improperly Handled Food Can be Dangerous? Learn How to Properly Manage it to Prevent the Spread of Harmful Bacteria

Food safety certification

According to estimated from the U.S. Department of Agriculture, or USDA, consumers spend nearly half of every food dollar they spend on food that has been prepared commercially. That trend might contribute to the fact that foodborne illnesses cost consumers nearly $7 billion, according to the Economic Research Service of the USDA. In order to keep food clean and safe, food handlers will want to earn a food handling certificate. A great food handling course that allows individuals to earn a food handling certificate will provide lots of useful information, tips, and techniques about how to make sure that bacteria does not build up and individuals will not get sick.

There are many different bacteria that an individual who eats food that was not handled with proper food and sanitation techniques. One of them is eColi, whose symptoms might not occur until 2 to 5 days after it is eaten, but include abdominal cramps and severe abdominal cramps. By taking a food safety course and earning a food handling certificate, individuals who handle food regularly can make sure that the eColi bacteria stays off the food they sell. As a result, food handling certificates can go a long way towards making sure that people stay healthy.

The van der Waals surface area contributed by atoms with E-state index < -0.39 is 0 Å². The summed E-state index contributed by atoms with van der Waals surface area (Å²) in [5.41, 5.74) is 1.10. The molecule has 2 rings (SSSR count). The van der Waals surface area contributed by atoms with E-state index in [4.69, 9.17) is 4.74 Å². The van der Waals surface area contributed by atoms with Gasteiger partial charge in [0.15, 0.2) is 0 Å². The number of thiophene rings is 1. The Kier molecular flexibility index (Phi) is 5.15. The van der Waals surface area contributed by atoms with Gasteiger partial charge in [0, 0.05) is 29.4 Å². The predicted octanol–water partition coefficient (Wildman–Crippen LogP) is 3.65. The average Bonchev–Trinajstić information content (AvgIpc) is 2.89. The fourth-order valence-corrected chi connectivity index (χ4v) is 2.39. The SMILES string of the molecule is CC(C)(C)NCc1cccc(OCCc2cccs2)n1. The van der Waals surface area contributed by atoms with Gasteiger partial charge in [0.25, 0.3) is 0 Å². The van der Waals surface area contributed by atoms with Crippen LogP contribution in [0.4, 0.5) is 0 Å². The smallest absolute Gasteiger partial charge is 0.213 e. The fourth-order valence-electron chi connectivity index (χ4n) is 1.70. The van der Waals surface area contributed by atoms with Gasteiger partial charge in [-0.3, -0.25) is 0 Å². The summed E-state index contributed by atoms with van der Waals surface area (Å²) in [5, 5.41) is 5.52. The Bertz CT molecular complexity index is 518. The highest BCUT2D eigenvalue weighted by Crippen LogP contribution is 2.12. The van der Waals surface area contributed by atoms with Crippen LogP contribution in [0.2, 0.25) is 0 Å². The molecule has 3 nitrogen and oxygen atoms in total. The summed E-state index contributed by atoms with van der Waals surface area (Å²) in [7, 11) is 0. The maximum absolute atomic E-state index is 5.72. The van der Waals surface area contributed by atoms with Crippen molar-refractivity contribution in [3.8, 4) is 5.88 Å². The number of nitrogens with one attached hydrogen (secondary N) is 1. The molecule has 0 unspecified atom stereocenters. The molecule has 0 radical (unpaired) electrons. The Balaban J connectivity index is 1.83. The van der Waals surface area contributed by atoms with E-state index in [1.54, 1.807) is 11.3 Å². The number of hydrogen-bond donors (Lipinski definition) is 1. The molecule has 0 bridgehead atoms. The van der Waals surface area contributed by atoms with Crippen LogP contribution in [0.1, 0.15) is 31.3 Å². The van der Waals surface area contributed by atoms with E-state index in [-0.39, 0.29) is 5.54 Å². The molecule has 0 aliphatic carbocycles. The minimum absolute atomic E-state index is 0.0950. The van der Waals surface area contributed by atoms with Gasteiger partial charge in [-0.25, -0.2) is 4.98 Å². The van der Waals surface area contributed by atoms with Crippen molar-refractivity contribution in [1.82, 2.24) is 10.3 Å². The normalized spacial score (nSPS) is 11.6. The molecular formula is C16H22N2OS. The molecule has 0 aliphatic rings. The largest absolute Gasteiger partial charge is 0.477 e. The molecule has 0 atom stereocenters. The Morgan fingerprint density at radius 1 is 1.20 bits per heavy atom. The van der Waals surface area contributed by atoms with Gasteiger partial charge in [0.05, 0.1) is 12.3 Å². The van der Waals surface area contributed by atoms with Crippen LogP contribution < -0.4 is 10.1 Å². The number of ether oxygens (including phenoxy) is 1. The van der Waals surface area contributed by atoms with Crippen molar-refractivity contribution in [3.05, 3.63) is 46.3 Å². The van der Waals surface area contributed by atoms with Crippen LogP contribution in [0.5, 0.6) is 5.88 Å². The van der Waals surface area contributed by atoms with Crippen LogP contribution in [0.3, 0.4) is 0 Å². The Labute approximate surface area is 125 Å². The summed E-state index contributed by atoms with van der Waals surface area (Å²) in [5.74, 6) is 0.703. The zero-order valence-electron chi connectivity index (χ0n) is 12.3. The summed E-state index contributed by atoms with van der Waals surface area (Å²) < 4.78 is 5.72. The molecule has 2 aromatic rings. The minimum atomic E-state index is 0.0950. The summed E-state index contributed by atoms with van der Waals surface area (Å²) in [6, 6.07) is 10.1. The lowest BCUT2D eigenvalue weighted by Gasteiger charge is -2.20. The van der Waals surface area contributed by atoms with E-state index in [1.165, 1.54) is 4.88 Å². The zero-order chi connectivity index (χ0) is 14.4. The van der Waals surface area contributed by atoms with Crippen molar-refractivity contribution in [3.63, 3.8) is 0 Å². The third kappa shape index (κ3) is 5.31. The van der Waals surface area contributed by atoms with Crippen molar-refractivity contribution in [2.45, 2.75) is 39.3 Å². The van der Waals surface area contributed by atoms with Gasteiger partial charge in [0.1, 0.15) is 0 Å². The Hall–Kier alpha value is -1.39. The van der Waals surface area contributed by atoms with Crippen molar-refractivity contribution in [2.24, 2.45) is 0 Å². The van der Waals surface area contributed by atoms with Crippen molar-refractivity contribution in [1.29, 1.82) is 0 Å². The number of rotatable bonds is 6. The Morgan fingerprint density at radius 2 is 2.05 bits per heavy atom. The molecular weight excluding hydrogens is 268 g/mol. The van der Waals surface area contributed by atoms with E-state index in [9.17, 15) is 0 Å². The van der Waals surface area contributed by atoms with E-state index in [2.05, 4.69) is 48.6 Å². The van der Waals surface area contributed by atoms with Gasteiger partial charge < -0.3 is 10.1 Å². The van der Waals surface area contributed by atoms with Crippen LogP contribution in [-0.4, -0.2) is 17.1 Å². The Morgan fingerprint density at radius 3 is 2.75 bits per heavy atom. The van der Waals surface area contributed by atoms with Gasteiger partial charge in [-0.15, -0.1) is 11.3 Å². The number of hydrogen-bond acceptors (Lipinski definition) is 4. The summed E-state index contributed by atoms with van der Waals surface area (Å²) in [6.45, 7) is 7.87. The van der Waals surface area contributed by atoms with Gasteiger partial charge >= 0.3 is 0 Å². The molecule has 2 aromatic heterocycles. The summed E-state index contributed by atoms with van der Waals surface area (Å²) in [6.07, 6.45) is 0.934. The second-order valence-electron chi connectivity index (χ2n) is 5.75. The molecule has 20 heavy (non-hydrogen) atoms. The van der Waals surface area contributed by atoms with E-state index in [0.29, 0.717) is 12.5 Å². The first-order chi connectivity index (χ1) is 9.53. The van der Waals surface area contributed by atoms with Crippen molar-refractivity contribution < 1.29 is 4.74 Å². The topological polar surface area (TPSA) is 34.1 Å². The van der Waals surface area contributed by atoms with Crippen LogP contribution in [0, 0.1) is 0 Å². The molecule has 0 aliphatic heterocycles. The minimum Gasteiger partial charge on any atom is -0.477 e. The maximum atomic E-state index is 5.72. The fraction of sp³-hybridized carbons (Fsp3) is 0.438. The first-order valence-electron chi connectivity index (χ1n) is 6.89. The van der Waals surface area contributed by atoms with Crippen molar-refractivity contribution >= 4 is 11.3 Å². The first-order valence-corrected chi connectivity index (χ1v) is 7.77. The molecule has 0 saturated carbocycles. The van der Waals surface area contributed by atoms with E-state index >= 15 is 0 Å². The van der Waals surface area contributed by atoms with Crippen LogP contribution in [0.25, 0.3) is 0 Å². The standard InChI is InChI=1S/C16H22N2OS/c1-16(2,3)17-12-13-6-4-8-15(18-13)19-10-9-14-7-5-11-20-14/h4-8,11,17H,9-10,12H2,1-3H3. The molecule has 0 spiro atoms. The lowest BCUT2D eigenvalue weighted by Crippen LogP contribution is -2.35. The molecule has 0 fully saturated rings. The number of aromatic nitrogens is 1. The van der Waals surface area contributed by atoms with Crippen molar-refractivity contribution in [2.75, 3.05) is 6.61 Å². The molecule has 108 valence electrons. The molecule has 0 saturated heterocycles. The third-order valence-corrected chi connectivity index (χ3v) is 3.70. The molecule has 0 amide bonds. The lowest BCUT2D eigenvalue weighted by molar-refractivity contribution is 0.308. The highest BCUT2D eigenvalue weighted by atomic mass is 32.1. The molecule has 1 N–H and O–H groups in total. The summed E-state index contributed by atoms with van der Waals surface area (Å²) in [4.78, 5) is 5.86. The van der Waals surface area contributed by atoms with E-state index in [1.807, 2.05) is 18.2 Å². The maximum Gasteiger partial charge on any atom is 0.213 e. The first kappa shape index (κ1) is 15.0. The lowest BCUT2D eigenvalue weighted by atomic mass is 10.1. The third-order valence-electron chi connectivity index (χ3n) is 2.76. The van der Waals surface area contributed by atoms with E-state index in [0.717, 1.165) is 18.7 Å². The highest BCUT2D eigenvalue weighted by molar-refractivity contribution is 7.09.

In addition to eColi, if someone does not have a food handling certificate and acts inappropriately when handling food, they might cause individuals to get infected with the bacterium Campylobacter jejuni. If that happens, the person who ingested the bacteria might end up having to deal with Guillain Barre syndrome, which involves muscle weakness and, in some cases, paralysis. Taking the time to earn a food handling certificate will allow individuals to learn the best ways of keeping food safe so that dangerous bacteria like this do not spread.

A great food protection certificate will provide the people who participate in it with all kinds of facts and information, in addition to the techniques they need to master to earn a food handling certificate. For instance, that course might explain details that might get overlooked, like the fact that honey should not be fed to infants who are under a year old because of the risk of botulism. Only the best training courses will provide this kind of information, which makes them a great resource for anyone who is willing to spend time learning those kinds of facts while gaining a food handling certificate.

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